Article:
THREE STORIES IN THE KEY OF: THE LIVING DEAD

People can’t always choose where they die, but where they lie afterwards can have huge political significance across borders and generations.


First, to North Korea, where the United States has long pressed Pyongyang to return the bodies of American service members killed in the Korean War. The issue is at the center of Trump’s overtures to North Korea – after the Singapore summit he announced that the remains of hundreds of US soldiers were to be returned as a gesture of North Korean goodwill. But after a rocky follow-up meeting in Pyongyang last weekend, US Secretary of State Mike Pompeo said more talks were needed to hash out the details. If the dead can’t be returned, the living will surely have a much harder time negotiating any tenable nuclear deal.

Next, to Israel, where the government still wants to find the body of Eli Cohen, perhaps the most famous spy in the country’s history. As an Arab Jew who impersonated a playboy Syrian businessman in Damascus in the 1960s, Cohen was an invaluable asset to Israeli intelligence. In 1965, his cover blown, the Syrians publicly hanged him in Damascus, but his work helped Israel to avoid defeat in the Six-Day War two years later. Last week, it emerged that Mossad had spirited Cohen's watch out of Syria earlier this year, but his body remains (somewhere) there. Here’s a thought: if Bashar al-Assad wants some accommodation with Israel as part of a settlement to the waning Syrian civil war, returning Cohen’s body could be low-cost goodwill gesture. One catch: the body has been moved so many times that apparently not even Syrian intelligence is sure where it is.

Lastly, to Spain where the country’s new socialist government has stoked controversy by reviving a proposal to move the body of former dictator Francisco Franco from an elaborate cliffside shrine outside of Madrid (pictured above) to a more modest location. Franco, who ruled Spain with an iron fist for some forty years until his death in 1975, remains a divisive figure in the country. Many conservative Spaniards feel nostalgia for his strongly centralized, Spanish nationalist rule, and about 35 percent of those polled say they oppose the plan to move his bones. Just under half of Spaniards, meanwhile, said it should happen. The stigma of Franco’s regime – the last of Southern Europe’s right-wing dictatorships to fall – has made it harder for far-right parties to take root in Spain than elsewhere. But with Spain now facing a surge of migrants – a challenge that has stoked right-wing groups elsewhere in Europe – could efforts by the government to suppress Franco’s memory backfire?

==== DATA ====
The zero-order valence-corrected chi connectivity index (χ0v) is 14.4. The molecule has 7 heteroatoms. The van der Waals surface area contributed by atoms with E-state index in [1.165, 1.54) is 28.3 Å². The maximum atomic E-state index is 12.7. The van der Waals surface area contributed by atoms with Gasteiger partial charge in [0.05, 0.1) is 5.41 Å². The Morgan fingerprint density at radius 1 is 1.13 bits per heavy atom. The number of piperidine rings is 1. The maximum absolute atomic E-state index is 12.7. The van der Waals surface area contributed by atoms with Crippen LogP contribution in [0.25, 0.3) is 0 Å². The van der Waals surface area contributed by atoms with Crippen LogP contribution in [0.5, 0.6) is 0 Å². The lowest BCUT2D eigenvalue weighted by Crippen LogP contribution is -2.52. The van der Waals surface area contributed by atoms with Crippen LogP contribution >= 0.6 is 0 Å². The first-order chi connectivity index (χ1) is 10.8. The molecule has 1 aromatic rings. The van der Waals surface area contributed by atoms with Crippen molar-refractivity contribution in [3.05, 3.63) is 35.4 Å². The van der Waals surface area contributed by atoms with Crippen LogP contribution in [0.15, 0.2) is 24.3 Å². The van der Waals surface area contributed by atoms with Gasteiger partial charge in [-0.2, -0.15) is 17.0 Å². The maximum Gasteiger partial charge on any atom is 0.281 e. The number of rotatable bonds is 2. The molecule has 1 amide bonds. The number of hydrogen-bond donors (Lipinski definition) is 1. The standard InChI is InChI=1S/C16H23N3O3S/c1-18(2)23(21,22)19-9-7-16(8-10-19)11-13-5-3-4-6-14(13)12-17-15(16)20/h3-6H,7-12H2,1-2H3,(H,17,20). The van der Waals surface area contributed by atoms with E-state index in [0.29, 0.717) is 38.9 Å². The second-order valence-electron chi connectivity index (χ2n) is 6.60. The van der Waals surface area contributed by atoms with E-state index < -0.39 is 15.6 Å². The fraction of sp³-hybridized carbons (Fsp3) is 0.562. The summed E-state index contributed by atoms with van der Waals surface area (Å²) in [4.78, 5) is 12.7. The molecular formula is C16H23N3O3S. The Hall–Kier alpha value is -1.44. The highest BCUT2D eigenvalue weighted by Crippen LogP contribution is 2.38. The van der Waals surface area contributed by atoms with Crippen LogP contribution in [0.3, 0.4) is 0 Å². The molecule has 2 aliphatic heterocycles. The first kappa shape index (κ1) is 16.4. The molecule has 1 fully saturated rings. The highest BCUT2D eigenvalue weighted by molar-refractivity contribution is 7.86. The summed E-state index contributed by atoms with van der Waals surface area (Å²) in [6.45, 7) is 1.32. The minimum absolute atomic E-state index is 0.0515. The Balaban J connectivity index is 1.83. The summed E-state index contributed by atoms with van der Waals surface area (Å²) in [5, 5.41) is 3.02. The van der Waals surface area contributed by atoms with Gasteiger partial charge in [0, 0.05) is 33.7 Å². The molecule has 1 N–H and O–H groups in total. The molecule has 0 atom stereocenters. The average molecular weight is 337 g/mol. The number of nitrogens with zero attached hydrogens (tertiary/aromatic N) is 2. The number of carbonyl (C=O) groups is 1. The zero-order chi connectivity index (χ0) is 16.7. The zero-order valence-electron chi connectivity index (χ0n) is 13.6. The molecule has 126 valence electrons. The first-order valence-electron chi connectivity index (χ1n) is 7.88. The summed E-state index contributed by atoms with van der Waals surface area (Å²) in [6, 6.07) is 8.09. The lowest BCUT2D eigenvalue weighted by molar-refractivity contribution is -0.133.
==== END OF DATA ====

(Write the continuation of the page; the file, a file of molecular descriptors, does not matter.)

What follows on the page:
Scientists, engineers and technologists are turning to nature in search of solutions to climate change. Biomimicry is now being applied in the energy sector, medicine, architecture, communications, transport and agriculture in a bid to make human life on this planet more sustainable and limit the impacts of global warming. New inventions have been inspired by humpback whales, kingfishers and mosquitoes.

Learn more at Eniday: Energy Is A Good Story

The drumbeat for regulating artificial intelligence (AI) is growing louder. Earlier this week, Sundar Pichai, the CEO of Google's parent company, Alphabet, became the latest high-profile Silicon Valley figure to call for governments to put guardrails around technologies that use huge amounts of (sometimes personal) data to teach computers how to identify faces, make decisions about mortgage applications, and myriad other tasks that previously relied on human brainpower.

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January 27 marks 75 years since the liberation of Auschwitz-Birkenau, the largest Nazi extermination camp. But even as some 40 heads of state gathered in Jerusalem this week to commemorate the six million Jews who were killed, a recent Pew survey revealed that many American adults don't know basic facts about the ethnic cleansing of Europe's Jews during the Second World War. Fewer than half of those polled knew how many Jews were killed in the Holocaust, and close to a third didn't know when it actually happened. Here's a look at some of the numbers.

1: The Greek parliament has elected a woman president for the first time since the country's independence some 200 years ago. A political outsider, Katerina Sakellaropoulou is a high court judge with no known party affiliation. "Our country enters the third decade of the 21st century with more optimism," Greece's prime minister said.

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A quarantine in China– Local authorities have locked down the city of Wuhan, the source of the outbreak of a new and potentially deadly respiratory virus that, as of Thursday morning, had infected more than 540 people in at least six countries. Other nearby cities were also hit by travel restrictions. Rail and air traffic out of Wuhan has been halted. Public transportation is shut, and local officials are urging everyone to stay put unless they have a special need to travel. Wuhan is a city of 11 million people, many of whom were about to travel for the Chinese New Year. We're watching to see whether these extraordinary measures help stem the outbreak, but also to see how the people affected respond to the clampdown.

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